As you can see, we view Singapore as an important safety partner in a location that’s grown in significance over the years.  And it goes beyond training courses.  Just about three weeks ago, our Flight Standards Service held a formal meeting with Singapore’s Airworthiness/Flight Operations Division to begin negotiations on Maintenance Implementation Procedures.  Shorthand, that’s MIP.  We have a Bilateral Aviation Safety Agreement with Singapore that allows acceptance of maintenance, alterations and modifications of aeronautical products.  Now we’re negotiating reciprocal acceptance of certification and surveillance of repair stations between our nations.  That’s where we’re headed, and we’re excited – but on both sides, we’ll proceed deliberately and cautiously.  We expect it will take several years to hammer out all the details. 

Underpinning our negotiations on the MIP, fundamentally, is the subject of maintenance professionalism.  In the United States alone, there are hundreds of thousands of mechanics. Heavy airframe maintenance runs up a tab of $13 billion annually.  That’s a lot of people, a lot of planes and a lot of money.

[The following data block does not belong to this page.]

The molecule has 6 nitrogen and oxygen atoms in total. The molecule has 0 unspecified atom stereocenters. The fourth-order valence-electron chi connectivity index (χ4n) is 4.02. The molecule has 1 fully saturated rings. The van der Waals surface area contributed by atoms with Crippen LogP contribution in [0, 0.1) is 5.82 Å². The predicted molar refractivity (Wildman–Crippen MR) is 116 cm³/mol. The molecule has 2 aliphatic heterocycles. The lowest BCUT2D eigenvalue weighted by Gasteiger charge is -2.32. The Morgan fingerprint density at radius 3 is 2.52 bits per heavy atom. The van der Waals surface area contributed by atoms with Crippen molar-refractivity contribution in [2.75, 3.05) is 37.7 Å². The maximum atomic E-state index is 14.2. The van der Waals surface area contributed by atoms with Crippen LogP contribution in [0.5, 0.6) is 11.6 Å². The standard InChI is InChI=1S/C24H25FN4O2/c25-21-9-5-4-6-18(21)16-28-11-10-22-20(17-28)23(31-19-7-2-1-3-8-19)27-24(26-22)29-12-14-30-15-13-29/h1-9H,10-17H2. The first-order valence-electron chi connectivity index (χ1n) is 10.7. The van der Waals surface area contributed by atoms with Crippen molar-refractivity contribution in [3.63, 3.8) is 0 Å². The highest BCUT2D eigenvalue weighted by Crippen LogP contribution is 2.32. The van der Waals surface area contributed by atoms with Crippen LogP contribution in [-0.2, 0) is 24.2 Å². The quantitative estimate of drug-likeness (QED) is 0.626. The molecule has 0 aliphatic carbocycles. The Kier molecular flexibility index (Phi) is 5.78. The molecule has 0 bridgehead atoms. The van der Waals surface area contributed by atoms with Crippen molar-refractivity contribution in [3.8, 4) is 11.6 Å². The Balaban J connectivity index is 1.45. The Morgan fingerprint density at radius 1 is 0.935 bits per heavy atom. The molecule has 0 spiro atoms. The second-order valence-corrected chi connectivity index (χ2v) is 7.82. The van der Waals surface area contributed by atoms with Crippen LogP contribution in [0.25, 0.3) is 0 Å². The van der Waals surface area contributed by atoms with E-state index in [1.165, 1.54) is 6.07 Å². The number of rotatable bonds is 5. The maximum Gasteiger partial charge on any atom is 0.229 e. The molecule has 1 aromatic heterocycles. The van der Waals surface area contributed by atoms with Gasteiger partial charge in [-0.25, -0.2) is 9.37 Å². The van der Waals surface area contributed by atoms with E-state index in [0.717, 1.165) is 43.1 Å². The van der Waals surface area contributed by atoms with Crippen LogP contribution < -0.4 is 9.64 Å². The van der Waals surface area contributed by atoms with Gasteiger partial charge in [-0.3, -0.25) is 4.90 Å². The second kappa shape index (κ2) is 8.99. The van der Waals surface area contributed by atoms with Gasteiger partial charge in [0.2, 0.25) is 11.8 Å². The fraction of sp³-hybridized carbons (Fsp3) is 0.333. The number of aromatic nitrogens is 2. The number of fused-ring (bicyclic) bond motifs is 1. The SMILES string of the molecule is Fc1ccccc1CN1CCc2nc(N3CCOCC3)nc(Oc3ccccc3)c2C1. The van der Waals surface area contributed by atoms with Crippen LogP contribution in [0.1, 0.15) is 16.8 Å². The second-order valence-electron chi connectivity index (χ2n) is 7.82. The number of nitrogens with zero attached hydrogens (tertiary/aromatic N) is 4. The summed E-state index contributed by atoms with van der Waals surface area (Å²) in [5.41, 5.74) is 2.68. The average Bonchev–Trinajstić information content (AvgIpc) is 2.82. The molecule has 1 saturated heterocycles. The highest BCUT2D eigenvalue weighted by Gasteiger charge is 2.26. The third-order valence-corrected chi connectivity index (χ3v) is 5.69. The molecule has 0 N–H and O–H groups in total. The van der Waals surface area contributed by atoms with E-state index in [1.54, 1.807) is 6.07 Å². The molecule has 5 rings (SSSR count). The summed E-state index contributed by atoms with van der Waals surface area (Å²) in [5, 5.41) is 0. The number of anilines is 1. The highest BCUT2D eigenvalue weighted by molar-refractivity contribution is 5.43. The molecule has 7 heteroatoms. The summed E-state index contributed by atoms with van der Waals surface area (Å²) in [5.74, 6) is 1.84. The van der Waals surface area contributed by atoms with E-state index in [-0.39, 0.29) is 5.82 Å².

Just as is the case with pilots … and electricians … and surgeons … and the guy who does the brake job on your car … there’s a need for professionalism and vigilance.  We work in an industry that expects perfection, an industry that considers itself much more than a way to get from Point A to Point B.  Aviation is rock-solid, reliable and most of all, safe.  Passengers don’t have to think about safety because they know that all of the people who touch the airplane are dedicated safety professionals.  They expect fastidiousness, an attention to detail that says, “Nothing is too small to overlook.”

For everyone in the industry … pilots, mechanics, dispatchers, flight attendants … that means showing up for work knowing that you’re rested and ready.  Showing up for work with a clear head.  Always being on top of the latest methods, the best practices.  Knowing that each turn of that wrench has the potential to affect whether or not the plane gets there safely.

It’s because of that that I mention a topic that came up at the outset.  While mechanics don’t make the headlines, there nevertheless is the same need to focus on fitness for duty.  I’m not pointing to an underlying problem as much as I am underscoring the need for all of us to make sure that we deliver one product and one product only … safety.

With that, let me thank you again for the invitation, and let’s turn to our panelists.